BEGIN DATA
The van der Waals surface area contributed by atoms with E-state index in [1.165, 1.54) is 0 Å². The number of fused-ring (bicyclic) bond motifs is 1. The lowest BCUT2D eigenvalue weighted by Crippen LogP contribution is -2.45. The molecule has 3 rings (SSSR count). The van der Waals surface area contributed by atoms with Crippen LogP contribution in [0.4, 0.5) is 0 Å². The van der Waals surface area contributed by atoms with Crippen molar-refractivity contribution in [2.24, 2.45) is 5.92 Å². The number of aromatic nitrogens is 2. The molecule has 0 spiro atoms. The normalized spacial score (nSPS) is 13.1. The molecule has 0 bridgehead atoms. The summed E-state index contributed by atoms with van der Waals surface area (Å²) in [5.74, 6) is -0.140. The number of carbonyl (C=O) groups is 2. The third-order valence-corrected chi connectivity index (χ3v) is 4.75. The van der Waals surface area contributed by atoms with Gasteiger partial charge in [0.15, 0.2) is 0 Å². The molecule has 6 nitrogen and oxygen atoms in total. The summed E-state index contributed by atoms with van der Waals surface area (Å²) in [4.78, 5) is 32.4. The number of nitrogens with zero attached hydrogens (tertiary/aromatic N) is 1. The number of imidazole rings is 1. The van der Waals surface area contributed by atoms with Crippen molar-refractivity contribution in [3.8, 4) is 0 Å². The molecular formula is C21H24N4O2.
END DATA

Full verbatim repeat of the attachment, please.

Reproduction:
The van der Waals surface area contributed by atoms with E-state index in [1.165, 1.54) is 0 Å². The number of fused-ring (bicyclic) bond motifs is 1. The lowest BCUT2D eigenvalue weighted by Crippen LogP contribution is -2.45. The molecule has 3 rings (SSSR count). The van der Waals surface area contributed by atoms with Crippen LogP contribution in [0.4, 0.5) is 0 Å². The van der Waals surface area contributed by atoms with Crippen molar-refractivity contribution in [2.24, 2.45) is 5.92 Å². The number of aromatic nitrogens is 2. The molecule has 0 spiro atoms. The normalized spacial score (nSPS) is 13.1. The molecule has 0 bridgehead atoms. The summed E-state index contributed by atoms with van der Waals surface area (Å²) in [5.74, 6) is -0.140. The number of carbonyl (C=O) groups is 2. The third-order valence-corrected chi connectivity index (χ3v) is 4.75. The van der Waals surface area contributed by atoms with Gasteiger partial charge in [0.15, 0.2) is 0 Å². The molecule has 6 nitrogen and oxygen atoms in total. The summed E-state index contributed by atoms with van der Waals surface area (Å²) in [4.78, 5) is 32.4. The number of nitrogens with zero attached hydrogens (tertiary/aromatic N) is 1. The number of imidazole rings is 1. The van der Waals surface area contributed by atoms with Crippen molar-refractivity contribution in [3.8, 4) is 0 Å². The molecular formula is C21H24N4O2.